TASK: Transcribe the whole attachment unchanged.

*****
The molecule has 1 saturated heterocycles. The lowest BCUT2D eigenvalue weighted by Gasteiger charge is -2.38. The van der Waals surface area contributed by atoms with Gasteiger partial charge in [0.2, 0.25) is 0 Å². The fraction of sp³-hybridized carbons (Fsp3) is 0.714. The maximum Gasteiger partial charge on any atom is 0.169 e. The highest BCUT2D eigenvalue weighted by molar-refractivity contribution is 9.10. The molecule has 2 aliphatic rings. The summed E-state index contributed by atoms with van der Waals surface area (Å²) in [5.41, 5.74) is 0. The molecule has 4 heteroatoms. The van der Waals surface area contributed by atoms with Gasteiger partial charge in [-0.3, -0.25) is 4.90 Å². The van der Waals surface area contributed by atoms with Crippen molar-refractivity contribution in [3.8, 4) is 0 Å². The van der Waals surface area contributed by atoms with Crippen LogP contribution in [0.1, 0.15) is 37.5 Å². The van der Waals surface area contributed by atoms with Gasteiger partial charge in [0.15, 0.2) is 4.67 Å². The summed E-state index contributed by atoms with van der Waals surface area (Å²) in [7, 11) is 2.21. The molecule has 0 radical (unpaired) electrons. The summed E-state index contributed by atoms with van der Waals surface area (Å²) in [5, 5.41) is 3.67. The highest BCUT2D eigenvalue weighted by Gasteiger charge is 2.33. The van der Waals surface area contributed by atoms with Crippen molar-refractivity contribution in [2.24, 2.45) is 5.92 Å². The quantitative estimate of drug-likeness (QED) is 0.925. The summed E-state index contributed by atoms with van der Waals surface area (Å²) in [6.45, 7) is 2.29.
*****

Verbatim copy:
The molecule has 1 saturated heterocycles. The lowest BCUT2D eigenvalue weighted by Gasteiger charge is -2.38. The van der Waals surface area contributed by atoms with Gasteiger partial charge in [0.2, 0.25) is 0 Å². The fraction of sp³-hybridized carbons (Fsp3) is 0.714. The maximum Gasteiger partial charge on any atom is 0.169 e. The highest BCUT2D eigenvalue weighted by molar-refractivity contribution is 9.10. The molecule has 2 aliphatic rings. The summed E-state index contributed by atoms with van der Waals surface area (Å²) in [5.41, 5.74) is 0. The molecule has 4 heteroatoms. The van der Waals surface area contributed by atoms with Gasteiger partial charge in [-0.3, -0.25) is 4.90 Å². The van der Waals surface area contributed by atoms with Crippen molar-refractivity contribution in [3.8, 4) is 0 Å². The van der Waals surface area contributed by atoms with Crippen LogP contribution in [0.1, 0.15) is 37.5 Å². The van der Waals surface area contributed by atoms with Gasteiger partial charge in [0.15, 0.2) is 4.67 Å². The summed E-state index contributed by atoms with van der Waals surface area (Å²) in [7, 11) is 2.21. The molecule has 0 radical (unpaired) electrons. The summed E-state index contributed by atoms with van der Waals surface area (Å²) in [5, 5.41) is 3.67. The highest BCUT2D eigenvalue weighted by Gasteiger charge is 2.33. The van der Waals surface area contributed by atoms with Crippen molar-refractivity contribution in [2.24, 2.45) is 5.92 Å². The quantitative estimate of drug-likeness (QED) is 0.925. The summed E-state index contributed by atoms with van der Waals surface area (Å²) in [6.45, 7) is 2.29.